Improvements in the design of architectural ironmongery for doors, windows, fire exits, entrances and perimeter security should always be considered by security professionals. “The essence of good door security, whether it’s external or internal, is the quality of the door itself,” “The strength of the lock, the structure of the frame and the success of each door element may be measured by the resistance to unlawful entry.” Checking staff, having closed doors and ‘Do Not Disturb’ policies in relation to the servicing of bedrooms, improved controls on the storage of personal data and higher perception in the use of computers are also issues that ought to be addressed.

What about credit cards?

There are about 20 active hotel burglars from the West Midlands who have committed hundreds of crimes against hotels all over the country. “Their modus operandi is to steal master keys and enter bedrooms and Conference Rooms with a view to stealing credit cards, driving licences and other forms of identification.”  “They’ll obtain PIN numbers by contacting the victims, and they can also elicit details from web sites. They’ll then visit banks and building societies and remove cash, and have been known to contact credit card companies direct to try and have the innocent victim’s credit balance increased.” 

Credit cards are a God-send for hotels and criminals alike. If a ‘funny’ card is presented to a member of staff, and that employee is prompted to call the authorisation centre then they should! Keep the would-be thief talking. Make a joke about them spending a lot for a change. That does happen at Christmas time! Perhaps the receptionists might like to inadvertently drop the credit card down the back of the desk as a delaying tactic. When the telephone call is made to the authorisation centre in front of the person presenting the stolen or fraudulent card, use a specific phrase. Don’t allow the reception staff to say: “I need a Code X. I have a stolen card.”

Check the card thoroughly. If it’s stolen, tell the hotel’s member of staff to check the person in. They’ll then call the police to attend the scene. If a signature card is scratched and/or unreadable, take no chances. Call the authorisation centre even if it does pass muster with the hotel’s card reading terminal. Criminals will also attempt to steal and then hide master keys in false roofs (or elsewhere within the hotel) for future use.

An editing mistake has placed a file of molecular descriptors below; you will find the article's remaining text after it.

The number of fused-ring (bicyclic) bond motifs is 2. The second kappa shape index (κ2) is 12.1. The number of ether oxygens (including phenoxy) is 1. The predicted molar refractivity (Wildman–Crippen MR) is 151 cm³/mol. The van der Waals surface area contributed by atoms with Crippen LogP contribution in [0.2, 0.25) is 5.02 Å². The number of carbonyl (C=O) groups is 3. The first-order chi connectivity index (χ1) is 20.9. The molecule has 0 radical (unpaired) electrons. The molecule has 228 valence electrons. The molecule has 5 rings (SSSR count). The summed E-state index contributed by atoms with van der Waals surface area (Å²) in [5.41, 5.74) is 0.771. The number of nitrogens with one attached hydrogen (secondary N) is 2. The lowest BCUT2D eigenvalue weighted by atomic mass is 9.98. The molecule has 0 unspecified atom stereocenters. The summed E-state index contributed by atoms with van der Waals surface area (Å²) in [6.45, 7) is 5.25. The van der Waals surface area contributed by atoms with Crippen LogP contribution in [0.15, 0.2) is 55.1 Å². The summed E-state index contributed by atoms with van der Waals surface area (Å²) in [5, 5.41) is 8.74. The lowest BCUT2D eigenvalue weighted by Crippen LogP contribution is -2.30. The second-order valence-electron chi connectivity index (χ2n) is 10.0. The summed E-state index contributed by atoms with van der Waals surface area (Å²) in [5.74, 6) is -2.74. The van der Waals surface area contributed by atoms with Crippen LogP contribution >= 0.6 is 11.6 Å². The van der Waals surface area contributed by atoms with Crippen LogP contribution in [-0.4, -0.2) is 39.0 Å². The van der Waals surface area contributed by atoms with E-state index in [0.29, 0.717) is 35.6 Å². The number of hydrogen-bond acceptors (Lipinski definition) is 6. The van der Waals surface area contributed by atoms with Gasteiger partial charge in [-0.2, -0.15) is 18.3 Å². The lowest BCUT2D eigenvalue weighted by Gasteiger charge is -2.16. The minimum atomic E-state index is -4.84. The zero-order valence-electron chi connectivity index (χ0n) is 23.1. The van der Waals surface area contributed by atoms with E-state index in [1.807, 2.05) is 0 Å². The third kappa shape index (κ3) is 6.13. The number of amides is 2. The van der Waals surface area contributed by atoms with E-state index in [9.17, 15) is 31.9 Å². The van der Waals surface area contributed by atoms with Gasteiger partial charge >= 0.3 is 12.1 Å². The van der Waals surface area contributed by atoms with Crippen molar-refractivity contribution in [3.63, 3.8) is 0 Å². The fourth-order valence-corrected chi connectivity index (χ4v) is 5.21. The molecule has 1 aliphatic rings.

The theft of master keys is a big problem. It can allow criminals to enter rooms at will and, for example, appropriate car keys belonging to prestige vehicles which may then be ‘ringed’ for sale abroad. The intelligent thieves will have computer disks all ready-prepared complete with files replicating forged tax discs and vehicle logbooks. 

Striking the right balance

In general, the dilemma for the hotel security manager centres on the balance to strike between providing efficient, effective security but, at the same time, not making it too intrusive that it overwhelms guests into thinking their every move is being watched. Hotels are covered by the Data Protection Act, which requires uniformity in terms of informing the public what systems are actually in place to protect them.

In hotel car parks, the security profile ought to be plainly visible and high, while in reception, at entrances and in corridors a softer approach can be employed. “Obviously, those hotels believed to be more vulnerable or that tend to have guests staying who enjoy a higher profile – such as diplomats, royalty or celebrities – would need a much higher visibility approach to deterring terrorists.”  

“Any hotel’s success is centred on providing guests with everything they need to relax and enjoy their stay,” proffers Crook. “That being the case, we must create an open, accessible and welcoming environment but, at the same time, maintain subtle and exceptionally high levels of security without alarming guests.” Creating a visual security presence, particularly at a time when terrorist activity is an ongoing threat.

“It’s a known fact that terrorists have recently been looking to target hotels in the UK, and particularly those in central London,” he comments. “Terrorists will often stay in hotels while they plan their attacks, and even use their rooms as a base for assembling explosive devises. Hotel security managers must ensure that registration policies are stringent and carefully monitored, and that CCTV systems installed are of the highest quality.”

The importance of training

Focus is on providing a visible and effective security service that doesn’t make guests feel uncomfortable,” . “That’s why all of our operatives undergo an intensive induction process covering everything from an introduction to the neighbourhood surrounding the hotel through to a minimum two-week programme of shadowing experienced officers.”

As you’d expect, training is a key issue when it comes to hotel security. It’s recommended that personnel should be trained in their approach to dealing with guests, customers, staff, criminals and trespassers. 

Criminals and trespassers come in various guises – bag thieves, burglars, prostitutes and fraudsters to name but a few. Therefore, a high level of skill and experience is required before approaching people entering the hotel. Staff should also be trained to initiate a ‘feel good’ factor about someone entering the hotel, and be instructed to remain vigilant and aware of ‘suspicious’ persons and activities at all times. 

In : Hotel Security